Certification as family mediator in Ontario, and Ministry of the Attorney General eligibility to provide court-connected services, requires applicants to have at least 100 hours of supervised mediation experience.
Historically, student mediators have achieved these hours in a number of ways, often as part of an ‘internship’ program offered by accredited/certified mediators for which the students paid a fee.
Three concerns have arisen with respect to such internships:
- Changes to the Ontario Employment Standards Act (ESA) have made it questionable whether these arrangements are compliant with the law unless they either (a) are provided pursuant to a program that is approved by a college or university or (b) include payment to the intern for work done.Our policy is designed to discourage the payment, by Mediators-In-Training who are providing any form of work, including co-mediating or mediating cases, to internship/practical experience supervisors unless that work is being provided as part of a training program approved by college or university.Payment to internship/practical experience supervisors for the opportunity to observe and receive feedback remains permissible under this Policy.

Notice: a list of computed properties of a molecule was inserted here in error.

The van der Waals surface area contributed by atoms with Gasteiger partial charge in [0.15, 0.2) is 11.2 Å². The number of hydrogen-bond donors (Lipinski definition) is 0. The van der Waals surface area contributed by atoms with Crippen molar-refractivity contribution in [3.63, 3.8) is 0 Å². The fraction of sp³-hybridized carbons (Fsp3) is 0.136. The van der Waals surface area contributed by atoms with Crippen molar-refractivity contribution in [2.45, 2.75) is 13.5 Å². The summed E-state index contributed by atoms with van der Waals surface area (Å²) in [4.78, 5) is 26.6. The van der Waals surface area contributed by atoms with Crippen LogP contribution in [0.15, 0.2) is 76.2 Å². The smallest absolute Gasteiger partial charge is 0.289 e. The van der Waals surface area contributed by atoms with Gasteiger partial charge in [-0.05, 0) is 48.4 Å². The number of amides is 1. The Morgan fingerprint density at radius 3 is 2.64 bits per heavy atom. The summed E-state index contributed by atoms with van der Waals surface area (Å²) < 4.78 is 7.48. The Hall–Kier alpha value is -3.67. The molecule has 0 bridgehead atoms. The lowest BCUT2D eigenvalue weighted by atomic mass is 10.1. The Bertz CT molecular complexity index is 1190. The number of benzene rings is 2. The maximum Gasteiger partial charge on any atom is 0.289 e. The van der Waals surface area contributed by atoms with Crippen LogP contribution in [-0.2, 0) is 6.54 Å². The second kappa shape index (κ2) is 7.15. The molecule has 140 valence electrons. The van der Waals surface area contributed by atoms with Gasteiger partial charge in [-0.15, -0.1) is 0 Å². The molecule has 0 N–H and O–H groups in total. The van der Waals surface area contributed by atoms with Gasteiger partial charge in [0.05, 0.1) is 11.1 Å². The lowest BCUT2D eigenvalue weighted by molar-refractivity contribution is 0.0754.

- As more students study family mediation and seek certification, the shortage of opportunities to obtain affordable, high quality supervised mediation experience has become acute, and
- The practice of requiring Mediators-In-Training to provide redacted copies of their Mediation Summary Reports and Agreements to Mediate possibly violates privacy laws and risks breaches of Mediation contracts promising client confidentiality.
FDRIO’s New Certification Standards for Mediators-in-Training:
- encourage compliance with the ESA while offering Mediators-In-Training meaningful opportunities to learn and develop their own practices;
- encourage the provision of accessible and affordable experiential learning hours required for Certification;